The further you walk the sounds of your footsteps begin to echo, leaving the oriental carpet of the hallway behind, making way to cement and sandy places gritting and scrapping beneath the soles of your feet. Before long, the sound is still and muffled. You turn around to find that you can no longer see the door you left behind. You take a few more steps then hear a splash, an assaulting sound after so much silence. Your shoes are soaked, and your pant leg is wet up to your knee. You’ve hit stagnant water. Standing in it, you give it a few more kicks, as if to test whether or not it will recoil like a trap.
You take off your coat and toss it side. Next your shoes and then your belt. Your discarded accessories tumble to the ground in a heaping pile. You brace yourself and then you dive. You dive right into the depths of the water. You’re swimming and swimming and find that the air bubbles go in no particular direction leaving no hints to the surface.
You can’t breathe and you find it remarkable how comfortable it is not to. You find sand at the bottom, heavily packed down by the weight of the water, and you make yourself a seat. The bubbles linger around, too and throw, like fish caught in a glass bowl. Your head is heavy with dark ocean blues and white shimmering crystal skylights. You’ve been here before. And here you find for yourself a moment in reduced silence and radio frequencies like whales and other manners of sea creatures beckoning a formidable embrace.
This wasn’t the place you needed to be, you respond with waves of your arms. If there ever was a key here you found it long ago, and before you know it your lungs are grasping for air and cursing your idiocy, screaming silently, go back the way you came, but no matter how familiar definitions are you can’t help but look them over again. You push the muck away with your feet and rise to greet the surface.
To your surprise, you shoot up like a rocket finding the air easily in haste. You come up with a splash and then land hard on your ass, hurting your thighs and cramping your legs. You proceed to curse and swear until you look to find yourself dry on solid ground and hardwood floors again, as you always had been, no matter how much you didn’t want to be. You never gave yourself that choice no matter how much you may have played or pretended.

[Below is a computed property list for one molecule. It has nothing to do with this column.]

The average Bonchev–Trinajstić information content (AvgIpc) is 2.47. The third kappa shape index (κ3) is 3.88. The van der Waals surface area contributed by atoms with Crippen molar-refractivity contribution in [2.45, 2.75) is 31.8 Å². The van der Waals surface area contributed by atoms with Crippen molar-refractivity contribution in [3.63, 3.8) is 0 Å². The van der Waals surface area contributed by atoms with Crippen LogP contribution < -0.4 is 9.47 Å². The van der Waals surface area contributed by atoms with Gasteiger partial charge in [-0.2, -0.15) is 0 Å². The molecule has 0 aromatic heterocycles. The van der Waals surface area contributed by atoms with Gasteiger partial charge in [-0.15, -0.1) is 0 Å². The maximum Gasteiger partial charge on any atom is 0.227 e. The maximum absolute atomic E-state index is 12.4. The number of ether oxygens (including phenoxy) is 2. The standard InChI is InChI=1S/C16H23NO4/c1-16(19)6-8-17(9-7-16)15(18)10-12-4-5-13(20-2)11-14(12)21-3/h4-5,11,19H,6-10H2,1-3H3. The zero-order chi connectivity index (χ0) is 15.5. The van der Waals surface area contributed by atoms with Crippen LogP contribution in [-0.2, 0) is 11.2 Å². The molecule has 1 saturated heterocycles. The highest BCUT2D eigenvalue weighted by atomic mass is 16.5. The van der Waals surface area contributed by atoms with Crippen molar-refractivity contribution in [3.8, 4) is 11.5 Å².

You’re back in front of the door. It stands slightly affronted. There’s a window on the wall to the left. There is no window. The curtains begin to flow in the air like satin. The window is closed. The window is open. It takes you few seconds until you remember that the glass is broken and there it is, the glass is broken, and the curtains are summer now, carelessly and lightly caressing a nightly breeze. You’re bleeding, pulling out splinters, pulling out slivers, pulling out daggers and spitting on band-aids.
Fatigued, you’re losing blood, but you’re gaining more ground. Standing, you find your veins turning to stone as the last drops suicide to pools in the overwhelmed threading of the carpet below. As pebbles and specs, you’ve learned to flow, and have been carried downstream, but now you’re even more compacted than beneath the bottom of the ocean floor.
The door shudders slightly, clambering like a nervous blade of grass before the first frost, and soon enough it freezes and splinters. Shattering, it breaks into bristled stakes of wood as you walk through in abounded footsteps. Taking casual strides, you cross the threshold. The cracking of wood chimes like a friendly-long-overdue-phone-call on a sunny afternoon.
The door is open. There are no breaks or cracks, the door is swayed effortlessly to the side, intact and yielding at your pleasure. Steadied and surefooted, you close the door behind you gently, turning the knob closed with a smile, knowing that where there is a handle, it will open like a punch in the face as long as you bruise your knuckles and bite down hard.
All that you seek will be wonderfully destroyed in the most appreciated ways. Opening the door starts with remembering everything that you wanted to politely kick in the teeth and everything you wanted to encase in a jar, on a shelf, in your pocket, like a stolen windy day and butterfly wings that don’t go stale, immortalized by breathing and ripping down the pieces, one brick at a time.
The destruction of all the parasitic particles latching onto key components and cells, the maps of the problematic paradox straddling your leg like an opinionated dog without a nose, the blind monument, and the misinformed informer, with every single rustling match that begs to strike, to burn, to kindle.
All this time building, what you’re really doing is remembering what you need to tear down.